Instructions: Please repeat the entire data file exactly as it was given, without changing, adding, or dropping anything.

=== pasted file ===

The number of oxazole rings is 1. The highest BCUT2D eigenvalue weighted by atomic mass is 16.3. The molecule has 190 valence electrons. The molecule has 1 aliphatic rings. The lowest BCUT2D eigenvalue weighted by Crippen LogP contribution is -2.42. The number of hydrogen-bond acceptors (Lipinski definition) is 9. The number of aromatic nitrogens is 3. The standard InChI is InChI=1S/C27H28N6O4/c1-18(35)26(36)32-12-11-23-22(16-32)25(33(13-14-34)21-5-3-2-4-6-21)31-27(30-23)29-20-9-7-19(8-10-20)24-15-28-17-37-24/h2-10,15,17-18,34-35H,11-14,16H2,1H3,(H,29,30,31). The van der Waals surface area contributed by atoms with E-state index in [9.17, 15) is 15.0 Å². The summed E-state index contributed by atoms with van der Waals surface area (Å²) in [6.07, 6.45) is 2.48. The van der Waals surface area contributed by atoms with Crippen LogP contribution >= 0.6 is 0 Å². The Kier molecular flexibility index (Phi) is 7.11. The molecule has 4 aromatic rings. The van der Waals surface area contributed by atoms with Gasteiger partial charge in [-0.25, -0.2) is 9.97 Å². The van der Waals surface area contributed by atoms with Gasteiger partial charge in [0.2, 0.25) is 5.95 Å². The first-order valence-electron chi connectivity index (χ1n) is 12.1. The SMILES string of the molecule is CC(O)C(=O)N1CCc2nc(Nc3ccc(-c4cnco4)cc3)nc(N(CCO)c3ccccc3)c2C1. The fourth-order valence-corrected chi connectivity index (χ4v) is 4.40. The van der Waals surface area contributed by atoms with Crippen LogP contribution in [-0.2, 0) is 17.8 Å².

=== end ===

The number of oxazole rings is 1. The highest BCUT2D eigenvalue weighted by atomic mass is 16.3. The molecule has 190 valence electrons. The molecule has 1 aliphatic rings. The lowest BCUT2D eigenvalue weighted by Crippen LogP contribution is -2.42. The number of hydrogen-bond acceptors (Lipinski definition) is 9. The number of aromatic nitrogens is 3. The standard InChI is InChI=1S/C27H28N6O4/c1-18(35)26(36)32-12-11-23-22(16-32)25(33(13-14-34)21-5-3-2-4-6-21)31-27(30-23)29-20-9-7-19(8-10-20)24-15-28-17-37-24/h2-10,15,17-18,34-35H,11-14,16H2,1H3,(H,29,30,31). The van der Waals surface area contributed by atoms with E-state index in [9.17, 15) is 15.0 Å². The summed E-state index contributed by atoms with van der Waals surface area (Å²) in [6.07, 6.45) is 2.48. The van der Waals surface area contributed by atoms with Crippen LogP contribution >= 0.6 is 0 Å². The Kier molecular flexibility index (Phi) is 7.11. The molecule has 4 aromatic rings. The van der Waals surface area contributed by atoms with Gasteiger partial charge in [-0.25, -0.2) is 9.97 Å². The van der Waals surface area contributed by atoms with Gasteiger partial charge in [0.2, 0.25) is 5.95 Å². The first-order valence-electron chi connectivity index (χ1n) is 12.1. The SMILES string of the molecule is CC(O)C(=O)N1CCc2nc(Nc3ccc(-c4cnco4)cc3)nc(N(CCO)c3ccccc3)c2C1. The fourth-order valence-corrected chi connectivity index (χ4v) is 4.40. The van der Waals surface area contributed by atoms with Crippen LogP contribution in [-0.2, 0) is 17.8 Å².